Editor’s Note: Every Wednesday, WPR Newsletter and Engagement Editor Benjamin Wilhelm curates the week’s top news and expert analysis on China.
Plummeting relations between the United States and China hit a new low after the tit-for-tat closures of consulates in Houston and Chengdu last week. Though the closures are mostly symbolic, any détente between Washington and Beijing looks even more unrealistic now. With the U.S. presidential election just months away and President Donald Trump suffering in the polls, it has become increasingly difficult to guess what comes next.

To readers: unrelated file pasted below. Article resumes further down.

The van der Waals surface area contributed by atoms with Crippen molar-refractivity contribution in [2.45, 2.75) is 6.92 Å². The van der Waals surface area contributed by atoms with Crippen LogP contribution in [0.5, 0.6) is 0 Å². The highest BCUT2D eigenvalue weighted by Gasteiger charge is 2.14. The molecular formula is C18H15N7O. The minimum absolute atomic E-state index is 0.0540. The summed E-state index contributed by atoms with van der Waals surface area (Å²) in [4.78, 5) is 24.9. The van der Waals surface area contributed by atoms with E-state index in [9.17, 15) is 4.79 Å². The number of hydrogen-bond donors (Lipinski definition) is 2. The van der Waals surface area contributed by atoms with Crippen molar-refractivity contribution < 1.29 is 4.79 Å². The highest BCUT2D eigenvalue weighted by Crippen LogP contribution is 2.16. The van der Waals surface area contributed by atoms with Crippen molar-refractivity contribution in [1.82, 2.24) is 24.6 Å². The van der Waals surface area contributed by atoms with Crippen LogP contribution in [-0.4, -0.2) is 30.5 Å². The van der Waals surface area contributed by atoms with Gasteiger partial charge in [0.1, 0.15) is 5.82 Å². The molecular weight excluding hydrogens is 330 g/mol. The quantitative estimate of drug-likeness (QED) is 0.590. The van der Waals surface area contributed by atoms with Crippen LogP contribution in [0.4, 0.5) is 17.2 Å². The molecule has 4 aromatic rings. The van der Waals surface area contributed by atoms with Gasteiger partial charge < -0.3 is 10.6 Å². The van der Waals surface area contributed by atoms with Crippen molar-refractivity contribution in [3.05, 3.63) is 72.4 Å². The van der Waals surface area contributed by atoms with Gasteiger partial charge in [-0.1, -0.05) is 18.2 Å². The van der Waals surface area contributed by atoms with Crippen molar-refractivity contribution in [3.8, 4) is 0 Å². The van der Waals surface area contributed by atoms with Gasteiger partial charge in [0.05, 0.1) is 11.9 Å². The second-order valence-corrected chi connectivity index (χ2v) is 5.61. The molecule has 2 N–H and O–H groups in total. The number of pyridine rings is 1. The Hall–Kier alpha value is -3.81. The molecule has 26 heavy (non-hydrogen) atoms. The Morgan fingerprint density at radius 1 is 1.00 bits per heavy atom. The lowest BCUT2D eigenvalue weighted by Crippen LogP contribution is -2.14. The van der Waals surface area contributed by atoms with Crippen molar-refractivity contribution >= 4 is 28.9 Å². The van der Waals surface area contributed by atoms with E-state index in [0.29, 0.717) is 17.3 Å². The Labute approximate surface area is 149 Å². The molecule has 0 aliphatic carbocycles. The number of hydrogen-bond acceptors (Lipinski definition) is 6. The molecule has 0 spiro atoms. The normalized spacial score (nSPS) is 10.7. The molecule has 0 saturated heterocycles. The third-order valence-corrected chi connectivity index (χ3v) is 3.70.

When the Trump administration ordered China to shut its consulate in Houston last Wednesday, with only 72 hours’ notice, American officials claimed that the facility and other Chinese diplomatic missions in the U.S. were being used by Beijing for economic espionage, the theft of research and visa fraud. The rationale for the timing of the closure was unclear, but U.S. authorities have recently arrested four alleged Chinese military operatives over visa fraud, including one who sought refuge in China’s consulate in San Francisco before she was subsequently arrested.